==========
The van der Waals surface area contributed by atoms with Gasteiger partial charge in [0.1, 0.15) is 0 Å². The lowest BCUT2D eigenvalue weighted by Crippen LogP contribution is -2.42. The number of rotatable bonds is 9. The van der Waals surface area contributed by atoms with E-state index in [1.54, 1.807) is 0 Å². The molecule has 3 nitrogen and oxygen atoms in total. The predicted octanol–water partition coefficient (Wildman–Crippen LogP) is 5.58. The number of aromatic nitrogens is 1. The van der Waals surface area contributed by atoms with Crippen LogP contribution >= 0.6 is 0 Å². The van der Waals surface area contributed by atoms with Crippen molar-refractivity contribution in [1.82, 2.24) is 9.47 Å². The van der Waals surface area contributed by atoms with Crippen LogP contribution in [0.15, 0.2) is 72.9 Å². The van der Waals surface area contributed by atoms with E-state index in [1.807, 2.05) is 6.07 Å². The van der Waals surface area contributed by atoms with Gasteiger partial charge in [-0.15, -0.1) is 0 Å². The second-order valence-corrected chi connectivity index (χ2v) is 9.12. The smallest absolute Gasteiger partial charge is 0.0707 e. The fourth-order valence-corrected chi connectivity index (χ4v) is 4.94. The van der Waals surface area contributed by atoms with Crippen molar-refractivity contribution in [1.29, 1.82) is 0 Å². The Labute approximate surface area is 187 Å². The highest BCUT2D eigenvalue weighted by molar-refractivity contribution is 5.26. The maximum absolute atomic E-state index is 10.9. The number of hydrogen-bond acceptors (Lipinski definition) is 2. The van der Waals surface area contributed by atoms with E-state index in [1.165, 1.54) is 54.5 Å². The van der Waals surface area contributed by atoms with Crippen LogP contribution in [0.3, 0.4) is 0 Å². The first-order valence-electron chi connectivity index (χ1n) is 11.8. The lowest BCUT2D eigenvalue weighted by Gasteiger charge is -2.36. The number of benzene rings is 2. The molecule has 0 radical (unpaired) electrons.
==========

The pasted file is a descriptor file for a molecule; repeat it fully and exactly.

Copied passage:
The van der Waals surface area contributed by atoms with Gasteiger partial charge in [0.1, 0.15) is 0 Å². The lowest BCUT2D eigenvalue weighted by Crippen LogP contribution is -2.42. The number of rotatable bonds is 9. The van der Waals surface area contributed by atoms with E-state index in [1.54, 1.807) is 0 Å². The molecule has 3 nitrogen and oxygen atoms in total. The predicted octanol–water partition coefficient (Wildman–Crippen LogP) is 5.58. The number of aromatic nitrogens is 1. The van der Waals surface area contributed by atoms with Crippen LogP contribution >= 0.6 is 0 Å². The van der Waals surface area contributed by atoms with Crippen molar-refractivity contribution in [1.82, 2.24) is 9.47 Å². The van der Waals surface area contributed by atoms with Crippen LogP contribution in [0.15, 0.2) is 72.9 Å². The van der Waals surface area contributed by atoms with E-state index in [1.807, 2.05) is 6.07 Å². The van der Waals surface area contributed by atoms with Gasteiger partial charge in [-0.15, -0.1) is 0 Å². The second-order valence-corrected chi connectivity index (χ2v) is 9.12. The smallest absolute Gasteiger partial charge is 0.0707 e. The fourth-order valence-corrected chi connectivity index (χ4v) is 4.94. The van der Waals surface area contributed by atoms with Crippen molar-refractivity contribution in [1.29, 1.82) is 0 Å². The Labute approximate surface area is 187 Å². The highest BCUT2D eigenvalue weighted by molar-refractivity contribution is 5.26. The maximum absolute atomic E-state index is 10.9. The number of hydrogen-bond acceptors (Lipinski definition) is 2. The van der Waals surface area contributed by atoms with E-state index in [1.165, 1.54) is 54.5 Å². The van der Waals surface area contributed by atoms with Crippen LogP contribution in [0.3, 0.4) is 0 Å². The first-order valence-electron chi connectivity index (χ1n) is 11.8. The lowest BCUT2D eigenvalue weighted by Gasteiger charge is -2.36. The number of benzene rings is 2. The molecule has 0 radical (unpaired) electrons.